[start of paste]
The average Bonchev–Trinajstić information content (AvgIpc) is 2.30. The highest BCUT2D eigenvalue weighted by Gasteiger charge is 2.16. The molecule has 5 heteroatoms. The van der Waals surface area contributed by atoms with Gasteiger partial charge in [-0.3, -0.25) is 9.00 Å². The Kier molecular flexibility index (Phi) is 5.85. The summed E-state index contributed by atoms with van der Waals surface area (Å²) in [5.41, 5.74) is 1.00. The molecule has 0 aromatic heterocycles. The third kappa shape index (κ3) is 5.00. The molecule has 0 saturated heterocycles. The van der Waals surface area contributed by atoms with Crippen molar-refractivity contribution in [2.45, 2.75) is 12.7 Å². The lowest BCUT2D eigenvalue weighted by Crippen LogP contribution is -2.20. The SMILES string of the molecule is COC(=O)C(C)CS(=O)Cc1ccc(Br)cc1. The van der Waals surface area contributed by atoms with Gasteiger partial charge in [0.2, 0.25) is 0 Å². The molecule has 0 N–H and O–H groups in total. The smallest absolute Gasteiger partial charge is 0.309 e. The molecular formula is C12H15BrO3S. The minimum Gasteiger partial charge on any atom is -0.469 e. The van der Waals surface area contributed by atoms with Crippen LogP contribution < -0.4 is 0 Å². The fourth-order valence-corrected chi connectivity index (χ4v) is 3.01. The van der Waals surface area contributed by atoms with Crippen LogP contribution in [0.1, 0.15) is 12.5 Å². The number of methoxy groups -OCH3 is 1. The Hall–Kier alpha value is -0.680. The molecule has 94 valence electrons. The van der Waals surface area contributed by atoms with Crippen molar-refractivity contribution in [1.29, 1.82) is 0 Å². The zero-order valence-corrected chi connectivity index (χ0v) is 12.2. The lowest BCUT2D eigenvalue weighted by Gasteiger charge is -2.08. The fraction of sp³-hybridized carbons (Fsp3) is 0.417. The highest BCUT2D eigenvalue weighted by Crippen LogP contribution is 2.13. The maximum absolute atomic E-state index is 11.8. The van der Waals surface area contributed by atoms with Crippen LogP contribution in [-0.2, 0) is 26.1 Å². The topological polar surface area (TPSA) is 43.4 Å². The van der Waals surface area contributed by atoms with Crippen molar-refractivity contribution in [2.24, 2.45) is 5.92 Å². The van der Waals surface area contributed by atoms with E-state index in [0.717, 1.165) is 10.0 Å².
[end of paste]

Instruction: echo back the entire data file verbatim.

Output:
The average Bonchev–Trinajstić information content (AvgIpc) is 2.30. The highest BCUT2D eigenvalue weighted by Gasteiger charge is 2.16. The molecule has 5 heteroatoms. The van der Waals surface area contributed by atoms with Gasteiger partial charge in [-0.3, -0.25) is 9.00 Å². The Kier molecular flexibility index (Phi) is 5.85. The summed E-state index contributed by atoms with van der Waals surface area (Å²) in [5.41, 5.74) is 1.00. The molecule has 0 aromatic heterocycles. The third kappa shape index (κ3) is 5.00. The molecule has 0 saturated heterocycles. The van der Waals surface area contributed by atoms with Crippen molar-refractivity contribution in [2.45, 2.75) is 12.7 Å². The lowest BCUT2D eigenvalue weighted by Crippen LogP contribution is -2.20. The SMILES string of the molecule is COC(=O)C(C)CS(=O)Cc1ccc(Br)cc1. The van der Waals surface area contributed by atoms with Gasteiger partial charge in [0.2, 0.25) is 0 Å². The molecule has 0 N–H and O–H groups in total. The smallest absolute Gasteiger partial charge is 0.309 e. The molecular formula is C12H15BrO3S. The minimum Gasteiger partial charge on any atom is -0.469 e. The van der Waals surface area contributed by atoms with Crippen LogP contribution < -0.4 is 0 Å². The fourth-order valence-corrected chi connectivity index (χ4v) is 3.01. The van der Waals surface area contributed by atoms with Crippen LogP contribution in [0.1, 0.15) is 12.5 Å². The number of methoxy groups -OCH3 is 1. The Hall–Kier alpha value is -0.680. The molecule has 94 valence electrons. The van der Waals surface area contributed by atoms with Crippen molar-refractivity contribution in [1.29, 1.82) is 0 Å². The zero-order valence-corrected chi connectivity index (χ0v) is 12.2. The lowest BCUT2D eigenvalue weighted by Gasteiger charge is -2.08. The fraction of sp³-hybridized carbons (Fsp3) is 0.417. The highest BCUT2D eigenvalue weighted by Crippen LogP contribution is 2.13. The maximum absolute atomic E-state index is 11.8. The van der Waals surface area contributed by atoms with Crippen LogP contribution in [-0.2, 0) is 26.1 Å². The topological polar surface area (TPSA) is 43.4 Å². The van der Waals surface area contributed by atoms with Crippen molar-refractivity contribution in [2.24, 2.45) is 5.92 Å². The van der Waals surface area contributed by atoms with E-state index in [0.717, 1.165) is 10.0 Å².